I had no sooner arrived in town than I ran off a grassy culvert and was stuck. I sighed and stepped out, and had not moved three feet when a big guy rushed over and asked if I needed help.
"Yes, I do!"
He got his truck and chain, and likkety split, pulled me out. In and out of the ditch in under five minutes. It was dark. His comrade, beer in hand, stumbled in a hole and he and beer were sprawled on the ground. It made me feel better.
I was looking for Mick Moore, owner of the "Not a Hilton, but It'll Do" Motel in Atwood. I wanted to interview him for Around Kansas. People were in a partying mood and Nolan offered the services of his Polaris to search the town. As we bounced over curbs and through backyards he shared stories of the little town. He even drove up to the pit where the ox, I was promised, was in fact buried in hot coals. Truth be known, I never got close enough for even a whiff of the ox the next day there were so many people!
As we wove in and around the motor homes, there was no sign of Mick. Nolan introduced me around and another rancher volunteered his services.
"First, let me unload my four-wheeler."
Before I could protest, he had backed his four-wheeler off the trailer and away we went, clutching our drinks in our hands. We bounced over the now-familiar curbs and found a motor home bearing the sign, "Not a Hilton, but It'll Do." It was dark, and my driver yelled, "Mick, Mick Dundee!"
"Shhh!" I said, "it's okay. I'll find him in the morning."
Thus we bounced back to the vicinity of the Herndon Pool Hall and Nolan bought me a drink. He told me about the folks who put on the Ox Roast, how the event has been going on for a hundred years. I met the folks in the bar, including its owner, Chris Wood who bought the establishment in 1987, a hundred years after it was founded. She was a tiny blonde lady. As I looked at the guy at the other end of the bar, I realized I had met him years before when I had spoken in Atwood. He had actually given me a tour and taken me to a remote grave site in the county.
It is, indeed, a small, small world.
To top off the evening, Nolan gave me a dollar, had me sign my name, and pinned it to the ceiling in the Herndon Pool Hall, because even standing on the bar, I wouldn't have been able to reach it. Now, I am immortalized along with hundreds of other beer drinkers.
I drove back to Atwood, stayed out of the ditches, and spent a comfortable night in the It'll Do Motel. The next morning, cars were lined all the way back to the highway from the center of Herndon. I found a parking space next to the new museum and again, went off in search of Mick. This time I knew where to look. He was in his golf cart, eating breakfast and lining up for the parade. We visited while the firetrucks and floats went by.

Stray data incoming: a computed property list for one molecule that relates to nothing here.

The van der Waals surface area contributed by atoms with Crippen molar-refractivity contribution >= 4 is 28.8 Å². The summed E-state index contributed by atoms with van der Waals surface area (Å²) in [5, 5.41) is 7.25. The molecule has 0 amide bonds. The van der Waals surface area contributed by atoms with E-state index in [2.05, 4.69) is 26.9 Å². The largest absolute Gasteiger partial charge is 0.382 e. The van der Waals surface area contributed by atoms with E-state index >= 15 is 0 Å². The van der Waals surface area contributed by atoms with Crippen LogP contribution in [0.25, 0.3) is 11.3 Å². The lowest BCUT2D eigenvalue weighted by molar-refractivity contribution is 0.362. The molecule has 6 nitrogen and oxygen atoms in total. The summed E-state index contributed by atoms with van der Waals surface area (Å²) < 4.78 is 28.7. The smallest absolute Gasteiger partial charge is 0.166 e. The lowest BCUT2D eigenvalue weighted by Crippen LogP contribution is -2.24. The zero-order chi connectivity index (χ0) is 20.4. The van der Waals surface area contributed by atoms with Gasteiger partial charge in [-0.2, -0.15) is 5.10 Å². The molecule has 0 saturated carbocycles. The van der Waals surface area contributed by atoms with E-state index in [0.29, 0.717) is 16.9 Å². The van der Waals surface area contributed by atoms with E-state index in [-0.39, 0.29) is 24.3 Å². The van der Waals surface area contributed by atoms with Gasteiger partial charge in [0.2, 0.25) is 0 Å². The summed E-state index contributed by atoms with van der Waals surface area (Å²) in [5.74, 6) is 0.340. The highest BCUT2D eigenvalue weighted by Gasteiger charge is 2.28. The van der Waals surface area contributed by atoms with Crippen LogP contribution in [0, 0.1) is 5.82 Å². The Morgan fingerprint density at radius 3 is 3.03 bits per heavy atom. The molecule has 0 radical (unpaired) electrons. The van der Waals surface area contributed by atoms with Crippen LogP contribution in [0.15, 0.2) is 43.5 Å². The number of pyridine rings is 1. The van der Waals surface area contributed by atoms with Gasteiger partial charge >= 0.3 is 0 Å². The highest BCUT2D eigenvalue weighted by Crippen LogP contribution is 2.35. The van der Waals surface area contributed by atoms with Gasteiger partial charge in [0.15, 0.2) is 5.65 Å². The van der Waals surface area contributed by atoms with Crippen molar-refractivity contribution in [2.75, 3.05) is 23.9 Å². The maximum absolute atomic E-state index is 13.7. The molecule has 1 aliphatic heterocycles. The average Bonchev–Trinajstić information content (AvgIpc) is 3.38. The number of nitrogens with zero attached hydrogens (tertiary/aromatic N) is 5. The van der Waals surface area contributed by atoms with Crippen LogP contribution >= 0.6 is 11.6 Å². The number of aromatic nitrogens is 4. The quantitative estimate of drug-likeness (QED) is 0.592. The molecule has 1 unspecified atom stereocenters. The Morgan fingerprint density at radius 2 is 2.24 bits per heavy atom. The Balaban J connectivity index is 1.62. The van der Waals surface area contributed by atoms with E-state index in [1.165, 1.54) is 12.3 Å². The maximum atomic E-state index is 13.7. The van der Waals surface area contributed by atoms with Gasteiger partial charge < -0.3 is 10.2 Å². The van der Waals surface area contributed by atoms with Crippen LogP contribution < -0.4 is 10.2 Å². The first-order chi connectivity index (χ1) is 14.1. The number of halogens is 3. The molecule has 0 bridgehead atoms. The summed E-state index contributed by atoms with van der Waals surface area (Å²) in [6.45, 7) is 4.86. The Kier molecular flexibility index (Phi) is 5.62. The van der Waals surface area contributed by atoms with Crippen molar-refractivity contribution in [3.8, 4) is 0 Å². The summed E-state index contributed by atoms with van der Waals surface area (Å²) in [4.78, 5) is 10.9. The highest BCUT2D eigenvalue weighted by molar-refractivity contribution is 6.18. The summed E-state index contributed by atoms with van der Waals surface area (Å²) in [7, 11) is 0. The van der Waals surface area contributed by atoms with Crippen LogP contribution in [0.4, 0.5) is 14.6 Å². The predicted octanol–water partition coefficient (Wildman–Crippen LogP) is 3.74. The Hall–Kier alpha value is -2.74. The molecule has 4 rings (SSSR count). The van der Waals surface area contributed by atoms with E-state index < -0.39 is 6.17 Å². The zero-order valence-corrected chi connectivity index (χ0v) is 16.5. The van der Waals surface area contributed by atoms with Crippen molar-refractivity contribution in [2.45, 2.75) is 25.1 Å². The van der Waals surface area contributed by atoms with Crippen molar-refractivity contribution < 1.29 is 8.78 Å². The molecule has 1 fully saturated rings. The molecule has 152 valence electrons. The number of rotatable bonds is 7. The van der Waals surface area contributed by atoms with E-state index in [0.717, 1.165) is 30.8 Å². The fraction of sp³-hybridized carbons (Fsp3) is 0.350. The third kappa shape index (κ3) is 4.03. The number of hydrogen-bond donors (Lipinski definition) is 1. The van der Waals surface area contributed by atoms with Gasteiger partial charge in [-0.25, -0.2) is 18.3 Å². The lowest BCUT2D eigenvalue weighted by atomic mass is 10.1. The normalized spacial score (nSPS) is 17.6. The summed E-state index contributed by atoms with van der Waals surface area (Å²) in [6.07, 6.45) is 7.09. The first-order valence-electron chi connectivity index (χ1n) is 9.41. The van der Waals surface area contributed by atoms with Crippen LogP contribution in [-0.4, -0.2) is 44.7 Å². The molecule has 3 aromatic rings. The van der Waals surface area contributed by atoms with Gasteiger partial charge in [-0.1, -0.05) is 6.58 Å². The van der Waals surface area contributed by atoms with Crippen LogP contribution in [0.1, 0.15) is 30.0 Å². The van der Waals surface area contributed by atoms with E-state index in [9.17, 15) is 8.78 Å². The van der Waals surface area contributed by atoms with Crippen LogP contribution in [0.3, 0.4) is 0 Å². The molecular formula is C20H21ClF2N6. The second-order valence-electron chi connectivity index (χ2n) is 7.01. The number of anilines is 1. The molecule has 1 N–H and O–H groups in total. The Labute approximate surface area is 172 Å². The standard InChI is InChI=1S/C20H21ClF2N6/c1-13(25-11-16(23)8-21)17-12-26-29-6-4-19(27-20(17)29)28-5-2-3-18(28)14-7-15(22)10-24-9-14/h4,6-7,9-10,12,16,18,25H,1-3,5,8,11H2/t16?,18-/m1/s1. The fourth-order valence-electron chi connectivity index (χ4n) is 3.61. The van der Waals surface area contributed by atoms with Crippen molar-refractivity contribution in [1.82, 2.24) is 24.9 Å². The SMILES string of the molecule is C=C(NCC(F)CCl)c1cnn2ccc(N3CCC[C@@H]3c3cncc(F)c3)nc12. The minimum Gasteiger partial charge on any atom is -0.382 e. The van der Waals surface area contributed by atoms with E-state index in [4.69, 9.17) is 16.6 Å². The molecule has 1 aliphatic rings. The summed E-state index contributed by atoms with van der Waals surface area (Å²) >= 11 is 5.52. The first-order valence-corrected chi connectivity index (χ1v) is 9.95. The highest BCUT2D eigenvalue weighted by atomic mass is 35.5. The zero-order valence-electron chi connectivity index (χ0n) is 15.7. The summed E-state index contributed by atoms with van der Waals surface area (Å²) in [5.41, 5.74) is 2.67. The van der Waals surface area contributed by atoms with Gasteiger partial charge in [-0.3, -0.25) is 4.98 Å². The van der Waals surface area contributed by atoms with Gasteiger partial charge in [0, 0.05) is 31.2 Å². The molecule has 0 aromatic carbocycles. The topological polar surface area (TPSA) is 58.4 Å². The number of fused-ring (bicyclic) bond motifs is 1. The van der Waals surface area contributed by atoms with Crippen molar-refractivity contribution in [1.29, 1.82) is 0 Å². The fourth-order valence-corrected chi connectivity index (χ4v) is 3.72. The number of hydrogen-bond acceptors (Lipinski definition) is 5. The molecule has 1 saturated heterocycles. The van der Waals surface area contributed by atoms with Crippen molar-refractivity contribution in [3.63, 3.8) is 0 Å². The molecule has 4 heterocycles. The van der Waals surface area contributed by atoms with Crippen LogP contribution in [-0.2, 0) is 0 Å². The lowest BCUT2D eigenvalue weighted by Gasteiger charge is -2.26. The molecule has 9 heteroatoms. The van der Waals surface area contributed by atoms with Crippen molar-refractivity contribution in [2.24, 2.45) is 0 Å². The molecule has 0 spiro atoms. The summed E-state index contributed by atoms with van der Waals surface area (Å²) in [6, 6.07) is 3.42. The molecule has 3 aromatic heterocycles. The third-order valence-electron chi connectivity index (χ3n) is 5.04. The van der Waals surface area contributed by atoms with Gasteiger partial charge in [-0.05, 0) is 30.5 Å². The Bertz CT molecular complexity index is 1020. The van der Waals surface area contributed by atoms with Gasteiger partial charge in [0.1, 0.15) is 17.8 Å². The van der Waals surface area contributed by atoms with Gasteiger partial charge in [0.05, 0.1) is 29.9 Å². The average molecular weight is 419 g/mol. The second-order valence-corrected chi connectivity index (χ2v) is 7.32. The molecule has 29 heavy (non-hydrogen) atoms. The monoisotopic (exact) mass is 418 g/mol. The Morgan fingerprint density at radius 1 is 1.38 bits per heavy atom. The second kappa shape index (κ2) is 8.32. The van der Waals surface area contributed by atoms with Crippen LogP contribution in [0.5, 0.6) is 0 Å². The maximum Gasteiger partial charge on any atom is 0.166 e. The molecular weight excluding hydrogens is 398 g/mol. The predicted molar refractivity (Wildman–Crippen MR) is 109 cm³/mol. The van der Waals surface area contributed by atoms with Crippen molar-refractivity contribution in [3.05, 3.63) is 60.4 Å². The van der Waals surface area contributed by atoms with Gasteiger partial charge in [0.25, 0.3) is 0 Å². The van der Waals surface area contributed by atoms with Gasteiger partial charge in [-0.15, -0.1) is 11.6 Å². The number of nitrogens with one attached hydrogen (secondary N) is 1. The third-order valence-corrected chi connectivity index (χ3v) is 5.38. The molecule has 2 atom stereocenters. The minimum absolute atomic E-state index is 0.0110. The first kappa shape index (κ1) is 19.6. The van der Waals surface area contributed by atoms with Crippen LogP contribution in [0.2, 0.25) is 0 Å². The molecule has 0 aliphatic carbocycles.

Mick was a contractor, living in a Denver suburb, when he found himself at a stoplight in the traffic one day and thought, What am I doing? He started looking for a piece of property and found one in Sterling, Colorado, and one in Atwood. He visited both the same weekend. He loves to golf so there had to be a course nearby. When he arrived in Atwood, he knew this was the place. He purchased and rehabbed the motel.
"I lived in my last neighborhood for 20 years and knew four people," he commented. "I've lived here for fifteen and I know everybody, and they know me. People take care of each other."
In fact, the sign on Hwy 36 plainly states, "Atwood: Where People Care." It also boasts, "Home of Mike Hayden, 41st KS Governor.
Mick had never been in the motel business until this venture and he loves it. He has been there long enough to have regulars coming back every year, family reunions, hunters. Hunting is big here. I ask Mick what makes this such great hunting country.
"I have no idea." He finishes off his eggs and biscuit and the vehicle goes by that says, "Hell Tornados! I survived 40 years with the Wicked Witch of the West! A couple sat in back of the pickup waving. She wore a witch's hat.
I bade Mick farewell and went off to find Nolan and met his girlfriend, Lisa Olson, who manages the dental clinic in Atwood. We visited and watched the parade, alongside their kids and neighbors. They made me a part of the the community, even though I had just arrived the night before.
This is why I love Kansas.